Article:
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An investigation into the ionospheric effects of solar flares.

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posted on 19.11.2015, 09:18 by Ian Christopher. Wand
Impulsive bursts of solar radiation in the X-ray and extreme ultra violet (EUV) wavelength bands give rise to enhanced ionization rates within the ionosphere. Such effects are known as sudden ionospheric disturbances (SID) and have important effects on radiowave propagation in both the very low frequency (VLF) and high frequency (HF) bands causing phase, frequency and amplitude changes in such signals. These disturbances are highly correlated with optical solar flare events. Using satellite observations of X-ray and EUV solar flux during disturbed conditions models have been constructed of typical flare enhancements in the 0-10 A, 10-100 A and EUV wavelength ranges. The solar flux in the 0-10 A range affects the lowest ionosphere and thus directly influences the propagation characteristics of VLF radiowaves. The response of the ionosphere to such an impulsive burst has been studied by a numerical solution of the appropriate continuity equation, a full-wave method has then been used to determine the changes in phase height, reflection and conversion coefficients as the flare progresses. The analysis indicates that the flare radiation produces changes in these parameters and the preflare electron density profile is found to be an important influence on these effects, however the decay rate is not in good agreement with experimental observations. The solar flux in the 10-100 A and EUV wavelength bands affects the E and F regions of the ionosphere, the excess ionization- formed by a burst of these wavelengths has been calculated by numerical methods and the effect on vertical incidence HF propagated radiowaves determined by a ray tracing method. It is found that the two wavelength bands can have differing results on such radio signals. The standard frequency transmissions have been monitored for SID effects in both VLF and HF frequency bands and these results are compared with the theoretical models which have been developed. In some of the events observed deductions are possible regarding the wavelength of the solar spectrum responsible for the flare effects.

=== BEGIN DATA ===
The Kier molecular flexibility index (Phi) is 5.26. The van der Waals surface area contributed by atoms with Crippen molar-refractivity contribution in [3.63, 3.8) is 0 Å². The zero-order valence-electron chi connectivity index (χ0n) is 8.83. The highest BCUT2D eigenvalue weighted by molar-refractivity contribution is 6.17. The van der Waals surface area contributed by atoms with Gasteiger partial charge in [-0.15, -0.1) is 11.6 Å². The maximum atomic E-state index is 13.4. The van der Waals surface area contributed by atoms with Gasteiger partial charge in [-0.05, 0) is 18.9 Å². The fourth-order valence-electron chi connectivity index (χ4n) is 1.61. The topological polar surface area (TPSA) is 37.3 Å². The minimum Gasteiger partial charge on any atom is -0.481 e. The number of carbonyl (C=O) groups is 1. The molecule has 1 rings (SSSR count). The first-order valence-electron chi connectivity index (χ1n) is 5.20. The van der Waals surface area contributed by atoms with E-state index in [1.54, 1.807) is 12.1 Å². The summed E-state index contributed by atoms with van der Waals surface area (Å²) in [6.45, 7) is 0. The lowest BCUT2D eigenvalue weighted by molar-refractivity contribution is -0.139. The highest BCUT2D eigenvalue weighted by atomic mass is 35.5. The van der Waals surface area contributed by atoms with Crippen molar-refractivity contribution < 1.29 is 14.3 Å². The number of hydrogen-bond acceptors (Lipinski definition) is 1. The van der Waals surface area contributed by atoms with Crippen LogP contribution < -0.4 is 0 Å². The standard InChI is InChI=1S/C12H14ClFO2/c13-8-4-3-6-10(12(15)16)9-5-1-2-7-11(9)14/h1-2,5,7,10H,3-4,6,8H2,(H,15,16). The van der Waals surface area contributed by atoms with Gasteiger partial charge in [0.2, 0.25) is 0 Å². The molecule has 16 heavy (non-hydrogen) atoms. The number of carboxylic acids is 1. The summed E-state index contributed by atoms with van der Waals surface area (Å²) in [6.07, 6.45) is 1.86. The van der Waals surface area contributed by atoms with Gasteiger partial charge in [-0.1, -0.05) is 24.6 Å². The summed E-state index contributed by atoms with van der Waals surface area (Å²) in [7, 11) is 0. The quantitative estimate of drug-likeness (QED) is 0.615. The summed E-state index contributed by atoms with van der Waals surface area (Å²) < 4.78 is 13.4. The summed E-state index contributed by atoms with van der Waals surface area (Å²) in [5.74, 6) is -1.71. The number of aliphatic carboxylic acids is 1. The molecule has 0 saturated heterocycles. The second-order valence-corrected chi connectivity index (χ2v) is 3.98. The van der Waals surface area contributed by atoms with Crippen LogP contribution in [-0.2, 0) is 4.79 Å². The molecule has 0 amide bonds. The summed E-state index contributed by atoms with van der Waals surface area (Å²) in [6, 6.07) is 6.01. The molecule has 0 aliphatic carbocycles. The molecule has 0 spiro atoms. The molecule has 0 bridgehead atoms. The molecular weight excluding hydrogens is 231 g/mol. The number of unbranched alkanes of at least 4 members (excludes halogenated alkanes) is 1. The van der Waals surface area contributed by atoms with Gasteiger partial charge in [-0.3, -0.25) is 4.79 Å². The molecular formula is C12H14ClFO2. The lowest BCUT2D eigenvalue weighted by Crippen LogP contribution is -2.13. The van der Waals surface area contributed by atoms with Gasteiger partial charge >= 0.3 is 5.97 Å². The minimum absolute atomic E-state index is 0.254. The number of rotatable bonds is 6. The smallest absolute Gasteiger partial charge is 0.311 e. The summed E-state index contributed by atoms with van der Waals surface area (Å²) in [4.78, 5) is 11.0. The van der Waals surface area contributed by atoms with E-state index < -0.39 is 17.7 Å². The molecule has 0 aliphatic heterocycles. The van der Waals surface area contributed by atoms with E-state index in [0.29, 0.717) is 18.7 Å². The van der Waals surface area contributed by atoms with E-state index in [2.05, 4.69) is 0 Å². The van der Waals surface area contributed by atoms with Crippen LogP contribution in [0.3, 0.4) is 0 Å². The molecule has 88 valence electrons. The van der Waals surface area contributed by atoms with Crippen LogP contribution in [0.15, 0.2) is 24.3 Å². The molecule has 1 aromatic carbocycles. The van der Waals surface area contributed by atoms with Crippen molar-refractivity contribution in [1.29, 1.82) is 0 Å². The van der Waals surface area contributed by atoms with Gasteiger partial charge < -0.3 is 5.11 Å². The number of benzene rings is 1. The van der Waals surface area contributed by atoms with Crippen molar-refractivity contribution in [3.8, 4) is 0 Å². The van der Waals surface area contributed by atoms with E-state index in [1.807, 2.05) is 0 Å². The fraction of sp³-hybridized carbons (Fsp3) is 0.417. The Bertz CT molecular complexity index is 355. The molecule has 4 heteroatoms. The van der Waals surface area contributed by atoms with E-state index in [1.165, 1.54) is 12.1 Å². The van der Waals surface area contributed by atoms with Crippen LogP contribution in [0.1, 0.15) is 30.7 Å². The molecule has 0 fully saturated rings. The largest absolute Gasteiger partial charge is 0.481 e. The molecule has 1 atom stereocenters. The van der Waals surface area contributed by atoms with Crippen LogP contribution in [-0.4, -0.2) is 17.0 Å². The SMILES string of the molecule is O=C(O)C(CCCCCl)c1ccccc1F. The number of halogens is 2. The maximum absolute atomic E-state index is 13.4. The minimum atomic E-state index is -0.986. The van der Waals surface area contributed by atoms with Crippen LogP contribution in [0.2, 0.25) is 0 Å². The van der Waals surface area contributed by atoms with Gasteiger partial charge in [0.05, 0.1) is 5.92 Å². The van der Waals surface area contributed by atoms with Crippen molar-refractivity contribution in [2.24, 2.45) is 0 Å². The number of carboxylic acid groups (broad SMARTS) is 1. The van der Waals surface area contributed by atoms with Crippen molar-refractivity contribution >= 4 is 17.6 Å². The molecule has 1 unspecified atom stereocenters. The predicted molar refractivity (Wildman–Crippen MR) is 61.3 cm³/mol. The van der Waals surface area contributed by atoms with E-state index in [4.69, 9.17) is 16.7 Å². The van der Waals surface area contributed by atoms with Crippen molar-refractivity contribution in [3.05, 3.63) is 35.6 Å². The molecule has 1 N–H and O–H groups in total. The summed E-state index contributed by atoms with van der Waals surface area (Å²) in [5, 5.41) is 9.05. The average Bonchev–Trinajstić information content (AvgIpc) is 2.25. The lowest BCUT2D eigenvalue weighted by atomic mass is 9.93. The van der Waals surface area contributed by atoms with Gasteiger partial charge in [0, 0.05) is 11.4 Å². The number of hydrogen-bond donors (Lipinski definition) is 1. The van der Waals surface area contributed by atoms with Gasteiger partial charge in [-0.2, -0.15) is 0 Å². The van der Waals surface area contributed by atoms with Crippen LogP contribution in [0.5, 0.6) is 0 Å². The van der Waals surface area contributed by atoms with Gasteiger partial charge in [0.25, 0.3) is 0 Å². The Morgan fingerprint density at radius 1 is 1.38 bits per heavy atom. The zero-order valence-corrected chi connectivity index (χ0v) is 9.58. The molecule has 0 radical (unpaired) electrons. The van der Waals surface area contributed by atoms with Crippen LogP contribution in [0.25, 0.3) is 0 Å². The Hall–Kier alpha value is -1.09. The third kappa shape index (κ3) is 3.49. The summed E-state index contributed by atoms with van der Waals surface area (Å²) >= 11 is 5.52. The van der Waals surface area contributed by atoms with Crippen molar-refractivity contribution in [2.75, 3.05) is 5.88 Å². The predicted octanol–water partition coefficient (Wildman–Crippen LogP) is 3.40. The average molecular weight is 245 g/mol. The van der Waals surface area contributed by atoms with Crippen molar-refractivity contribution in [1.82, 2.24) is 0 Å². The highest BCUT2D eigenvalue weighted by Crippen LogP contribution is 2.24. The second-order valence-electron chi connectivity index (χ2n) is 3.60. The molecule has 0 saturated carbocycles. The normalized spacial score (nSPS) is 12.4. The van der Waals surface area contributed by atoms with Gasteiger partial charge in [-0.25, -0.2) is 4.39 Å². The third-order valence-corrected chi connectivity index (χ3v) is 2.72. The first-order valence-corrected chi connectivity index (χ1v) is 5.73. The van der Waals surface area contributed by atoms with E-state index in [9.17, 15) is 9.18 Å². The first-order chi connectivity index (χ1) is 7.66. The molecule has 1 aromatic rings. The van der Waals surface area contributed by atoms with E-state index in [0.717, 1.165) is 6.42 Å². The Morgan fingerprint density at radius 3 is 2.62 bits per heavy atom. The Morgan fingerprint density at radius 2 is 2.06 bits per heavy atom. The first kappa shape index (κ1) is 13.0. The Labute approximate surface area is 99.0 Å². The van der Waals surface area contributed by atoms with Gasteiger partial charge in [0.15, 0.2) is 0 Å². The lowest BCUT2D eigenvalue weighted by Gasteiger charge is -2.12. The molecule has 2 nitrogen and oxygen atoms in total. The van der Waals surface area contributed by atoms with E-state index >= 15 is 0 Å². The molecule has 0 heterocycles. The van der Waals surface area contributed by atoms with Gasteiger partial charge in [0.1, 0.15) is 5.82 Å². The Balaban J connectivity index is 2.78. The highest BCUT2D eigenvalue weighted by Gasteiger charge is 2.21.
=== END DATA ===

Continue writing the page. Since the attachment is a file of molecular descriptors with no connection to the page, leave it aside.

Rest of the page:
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Physics and Astronomy

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University of Leicester

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